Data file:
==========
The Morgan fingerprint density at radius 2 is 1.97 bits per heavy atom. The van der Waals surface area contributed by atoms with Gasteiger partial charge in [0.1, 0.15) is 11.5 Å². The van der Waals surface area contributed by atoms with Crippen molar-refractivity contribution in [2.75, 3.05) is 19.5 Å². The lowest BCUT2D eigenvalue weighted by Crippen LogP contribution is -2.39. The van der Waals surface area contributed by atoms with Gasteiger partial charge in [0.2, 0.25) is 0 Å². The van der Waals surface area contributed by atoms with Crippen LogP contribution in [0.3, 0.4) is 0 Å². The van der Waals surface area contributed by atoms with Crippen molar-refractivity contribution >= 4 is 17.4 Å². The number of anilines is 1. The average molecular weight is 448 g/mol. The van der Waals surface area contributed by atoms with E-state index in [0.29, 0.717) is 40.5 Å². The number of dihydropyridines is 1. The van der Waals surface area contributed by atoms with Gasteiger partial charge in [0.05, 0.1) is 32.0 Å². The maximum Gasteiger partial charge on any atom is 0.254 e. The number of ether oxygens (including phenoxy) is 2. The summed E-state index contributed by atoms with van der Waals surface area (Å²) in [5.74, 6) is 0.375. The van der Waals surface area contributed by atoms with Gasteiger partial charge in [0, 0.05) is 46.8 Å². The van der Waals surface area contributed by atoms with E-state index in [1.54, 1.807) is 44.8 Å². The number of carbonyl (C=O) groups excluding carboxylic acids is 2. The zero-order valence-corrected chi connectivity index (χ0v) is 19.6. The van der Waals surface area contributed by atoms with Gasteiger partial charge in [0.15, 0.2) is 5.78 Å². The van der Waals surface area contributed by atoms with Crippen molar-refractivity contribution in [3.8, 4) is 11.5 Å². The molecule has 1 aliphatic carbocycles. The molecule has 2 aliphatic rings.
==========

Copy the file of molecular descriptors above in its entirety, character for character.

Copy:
The Morgan fingerprint density at radius 2 is 1.97 bits per heavy atom. The van der Waals surface area contributed by atoms with Gasteiger partial charge in [0.1, 0.15) is 11.5 Å². The van der Waals surface area contributed by atoms with Crippen molar-refractivity contribution in [2.75, 3.05) is 19.5 Å². The lowest BCUT2D eigenvalue weighted by Crippen LogP contribution is -2.39. The van der Waals surface area contributed by atoms with Gasteiger partial charge in [0.2, 0.25) is 0 Å². The van der Waals surface area contributed by atoms with Crippen LogP contribution in [0.3, 0.4) is 0 Å². The van der Waals surface area contributed by atoms with Crippen molar-refractivity contribution >= 4 is 17.4 Å². The number of anilines is 1. The average molecular weight is 448 g/mol. The van der Waals surface area contributed by atoms with E-state index in [0.29, 0.717) is 40.5 Å². The number of dihydropyridines is 1. The van der Waals surface area contributed by atoms with Gasteiger partial charge in [0.05, 0.1) is 32.0 Å². The maximum Gasteiger partial charge on any atom is 0.254 e. The number of ether oxygens (including phenoxy) is 2. The summed E-state index contributed by atoms with van der Waals surface area (Å²) in [5.74, 6) is 0.375. The van der Waals surface area contributed by atoms with Gasteiger partial charge in [0, 0.05) is 46.8 Å². The van der Waals surface area contributed by atoms with E-state index in [1.54, 1.807) is 44.8 Å². The number of carbonyl (C=O) groups excluding carboxylic acids is 2. The zero-order valence-corrected chi connectivity index (χ0v) is 19.6. The van der Waals surface area contributed by atoms with Gasteiger partial charge in [0.15, 0.2) is 5.78 Å². The van der Waals surface area contributed by atoms with Crippen molar-refractivity contribution in [3.8, 4) is 11.5 Å². The molecule has 1 aliphatic carbocycles. The molecule has 2 aliphatic rings.